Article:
New York Times - July 4, 2022

'So stressed out': Gas prices force Texans to rethink driving and spending

Most Americans would gladly pay the $4.29 for a gallon of regular gas Buc-ee’s was charging this week on Interstate 10 between Houston and San Antonio, more than 50 cents below the national average. But with prices more than $1.50 a gallon higher than they were a year ago, even Texans are complaining, and changing their buying habits to make do. “It makes me so stressed out just thinking about buying gas,” Nancy Oncken, a retired kindergarten teacher, said as she filled up her station wagon on her way to join five cousins at a water park outside San Antonio for the long weekend. “It’s now always in the back of my mind to be conservative about what I buy.” When Oncken drives through Buc-ee’s, the well-known Texas-scale convenience store with enough gasoline pumps to fuel an army, she often buys a souvenir bumper sticker, tumbler or keychain adorned with the cartoonish bucktoothed beaver wearing a baseball cap. But this year, she said, she will keep a grip on her wallet.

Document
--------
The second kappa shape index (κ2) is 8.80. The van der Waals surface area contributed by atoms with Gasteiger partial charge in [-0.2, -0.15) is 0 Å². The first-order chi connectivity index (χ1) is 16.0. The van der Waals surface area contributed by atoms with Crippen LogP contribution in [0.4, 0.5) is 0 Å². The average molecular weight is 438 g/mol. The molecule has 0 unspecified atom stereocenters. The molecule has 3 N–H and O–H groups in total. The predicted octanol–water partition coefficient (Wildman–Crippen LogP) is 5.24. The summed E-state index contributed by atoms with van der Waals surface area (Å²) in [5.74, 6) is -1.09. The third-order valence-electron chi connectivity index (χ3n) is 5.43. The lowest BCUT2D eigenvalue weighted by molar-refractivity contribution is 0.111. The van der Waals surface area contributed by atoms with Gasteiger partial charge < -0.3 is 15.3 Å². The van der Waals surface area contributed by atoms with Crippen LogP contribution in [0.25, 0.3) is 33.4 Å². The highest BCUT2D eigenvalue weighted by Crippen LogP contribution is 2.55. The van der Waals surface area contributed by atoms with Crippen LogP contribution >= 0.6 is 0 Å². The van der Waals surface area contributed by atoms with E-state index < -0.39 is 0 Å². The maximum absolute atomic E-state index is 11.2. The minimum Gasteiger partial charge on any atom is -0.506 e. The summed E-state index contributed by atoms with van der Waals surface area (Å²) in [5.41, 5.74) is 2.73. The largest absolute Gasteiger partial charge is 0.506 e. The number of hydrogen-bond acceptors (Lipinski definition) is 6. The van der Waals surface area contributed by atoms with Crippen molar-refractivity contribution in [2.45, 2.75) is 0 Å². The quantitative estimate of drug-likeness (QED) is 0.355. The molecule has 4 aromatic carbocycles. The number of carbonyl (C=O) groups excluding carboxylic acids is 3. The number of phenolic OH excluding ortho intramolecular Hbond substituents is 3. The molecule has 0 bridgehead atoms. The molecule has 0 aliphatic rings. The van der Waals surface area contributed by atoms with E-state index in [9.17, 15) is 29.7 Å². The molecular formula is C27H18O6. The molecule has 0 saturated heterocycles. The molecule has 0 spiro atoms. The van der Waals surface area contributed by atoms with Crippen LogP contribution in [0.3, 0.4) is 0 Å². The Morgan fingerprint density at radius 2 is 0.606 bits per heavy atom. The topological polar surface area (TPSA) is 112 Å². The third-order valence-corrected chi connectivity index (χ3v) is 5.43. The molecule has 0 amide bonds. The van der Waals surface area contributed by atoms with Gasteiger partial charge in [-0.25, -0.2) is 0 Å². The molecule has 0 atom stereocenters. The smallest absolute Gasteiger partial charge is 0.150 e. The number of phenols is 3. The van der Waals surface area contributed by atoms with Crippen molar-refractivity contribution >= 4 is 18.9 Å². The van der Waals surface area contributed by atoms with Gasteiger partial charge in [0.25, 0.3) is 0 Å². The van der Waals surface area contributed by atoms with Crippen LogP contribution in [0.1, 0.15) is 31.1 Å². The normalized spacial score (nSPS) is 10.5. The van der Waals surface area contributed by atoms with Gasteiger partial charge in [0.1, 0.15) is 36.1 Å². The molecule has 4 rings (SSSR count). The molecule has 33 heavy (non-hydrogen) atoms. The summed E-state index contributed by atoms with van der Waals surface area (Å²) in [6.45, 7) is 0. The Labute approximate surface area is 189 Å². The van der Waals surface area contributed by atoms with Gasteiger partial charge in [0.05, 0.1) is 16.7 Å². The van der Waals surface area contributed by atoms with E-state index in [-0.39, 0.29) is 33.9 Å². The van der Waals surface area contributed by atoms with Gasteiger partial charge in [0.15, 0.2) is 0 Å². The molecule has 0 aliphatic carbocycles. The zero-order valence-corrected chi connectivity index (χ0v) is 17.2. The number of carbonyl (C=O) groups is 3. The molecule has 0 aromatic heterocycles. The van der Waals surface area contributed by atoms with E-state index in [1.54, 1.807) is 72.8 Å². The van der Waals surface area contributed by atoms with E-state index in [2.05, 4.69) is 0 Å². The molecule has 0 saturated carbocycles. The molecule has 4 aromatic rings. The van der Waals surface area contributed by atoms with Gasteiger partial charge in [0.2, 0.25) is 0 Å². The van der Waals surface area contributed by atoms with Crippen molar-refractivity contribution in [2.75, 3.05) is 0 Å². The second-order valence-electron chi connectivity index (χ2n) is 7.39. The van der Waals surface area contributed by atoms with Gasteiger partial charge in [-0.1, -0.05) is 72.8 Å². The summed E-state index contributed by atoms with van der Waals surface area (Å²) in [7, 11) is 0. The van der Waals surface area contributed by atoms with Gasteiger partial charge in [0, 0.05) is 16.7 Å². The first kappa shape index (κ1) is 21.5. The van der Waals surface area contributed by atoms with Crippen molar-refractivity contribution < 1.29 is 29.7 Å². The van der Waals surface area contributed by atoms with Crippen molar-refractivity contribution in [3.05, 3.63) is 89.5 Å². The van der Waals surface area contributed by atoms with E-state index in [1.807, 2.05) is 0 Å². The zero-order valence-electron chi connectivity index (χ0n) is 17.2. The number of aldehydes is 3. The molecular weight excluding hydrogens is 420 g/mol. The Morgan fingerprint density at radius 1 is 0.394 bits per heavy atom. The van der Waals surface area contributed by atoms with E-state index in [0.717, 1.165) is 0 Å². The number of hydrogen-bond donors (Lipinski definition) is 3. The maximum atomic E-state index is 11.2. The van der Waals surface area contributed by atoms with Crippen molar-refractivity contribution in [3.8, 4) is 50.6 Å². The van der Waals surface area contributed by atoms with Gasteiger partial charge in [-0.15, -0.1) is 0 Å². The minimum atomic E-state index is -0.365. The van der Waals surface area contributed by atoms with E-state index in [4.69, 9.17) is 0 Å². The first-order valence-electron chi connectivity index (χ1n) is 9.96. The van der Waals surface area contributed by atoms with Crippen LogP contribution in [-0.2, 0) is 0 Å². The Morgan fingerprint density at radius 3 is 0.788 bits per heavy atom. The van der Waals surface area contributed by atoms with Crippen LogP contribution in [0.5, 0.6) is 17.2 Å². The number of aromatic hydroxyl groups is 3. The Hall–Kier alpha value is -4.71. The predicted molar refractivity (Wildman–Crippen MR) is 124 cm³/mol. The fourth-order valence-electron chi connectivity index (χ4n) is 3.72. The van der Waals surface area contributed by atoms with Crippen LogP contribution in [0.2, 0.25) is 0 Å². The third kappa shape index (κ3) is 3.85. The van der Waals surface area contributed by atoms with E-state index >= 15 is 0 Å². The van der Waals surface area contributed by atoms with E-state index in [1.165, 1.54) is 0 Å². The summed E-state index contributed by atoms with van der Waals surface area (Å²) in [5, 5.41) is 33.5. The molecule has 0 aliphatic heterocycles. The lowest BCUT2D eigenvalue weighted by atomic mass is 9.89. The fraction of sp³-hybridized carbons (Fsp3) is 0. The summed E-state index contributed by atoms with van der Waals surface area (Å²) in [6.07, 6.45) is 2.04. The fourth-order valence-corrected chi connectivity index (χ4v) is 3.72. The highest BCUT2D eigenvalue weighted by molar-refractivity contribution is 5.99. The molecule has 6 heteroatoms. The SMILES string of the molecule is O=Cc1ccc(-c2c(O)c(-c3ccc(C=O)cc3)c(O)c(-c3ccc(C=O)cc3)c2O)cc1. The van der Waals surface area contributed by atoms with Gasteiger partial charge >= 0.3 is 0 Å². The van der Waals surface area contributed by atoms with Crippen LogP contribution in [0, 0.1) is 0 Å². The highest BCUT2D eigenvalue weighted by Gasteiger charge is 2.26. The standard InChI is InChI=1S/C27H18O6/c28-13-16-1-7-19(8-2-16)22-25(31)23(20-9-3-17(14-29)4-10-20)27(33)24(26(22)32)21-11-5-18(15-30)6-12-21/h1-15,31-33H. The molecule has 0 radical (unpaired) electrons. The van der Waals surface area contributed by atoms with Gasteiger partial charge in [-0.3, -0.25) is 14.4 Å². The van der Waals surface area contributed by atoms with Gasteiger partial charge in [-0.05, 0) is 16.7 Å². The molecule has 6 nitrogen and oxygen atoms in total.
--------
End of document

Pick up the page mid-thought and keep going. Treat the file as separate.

Drivers will get a bit of a break this Fourth of July weekend now that gasoline prices have eased about 15 cents a gallon over the last two weeks. But with the Russian invasion of Ukraine settling into a grinding war of attrition, constraining global energy supplies, gas prices are not likely to decline much more this summer. At $4.84 a gallon Friday, the national average price for regular gas was $1.72 above a year ago, according to the AAA motor club. The fuel prices are altering buying patterns, and there are early signs that people may be rethinking their driving. Economists report that travel spending remains strong this year because of pent-up demand after two years of the COVID-19 pandemic. But interviews with drivers at Buc-ee’s in Katy, Texas, suggest that consumer confidence is beginning to erode under the pressure of high prices for fuel, food and housing. Oncken and several others said the holiday weekend might be the only vacation they would take this summer, a sharp break from the past. A recent report by Mastercard SpendingPulse, which monitors national retail sales, showed that despite a roughly 60% increase in gasoline prices from last year, total spending at gas station convenience stores was up only 29%, suggesting that many like Oncken are compensating for gas prices by saving on little, whimsical indulgences. “Opting for a lower fuel grade, driving a bit less, or skipping that slushy or candy bar in the store are part of a bigger picture of choices consumers are making every day in the face of higher prices,” said Michelle Meyer, U.S. chief economist at the Mastercard Economics Institute.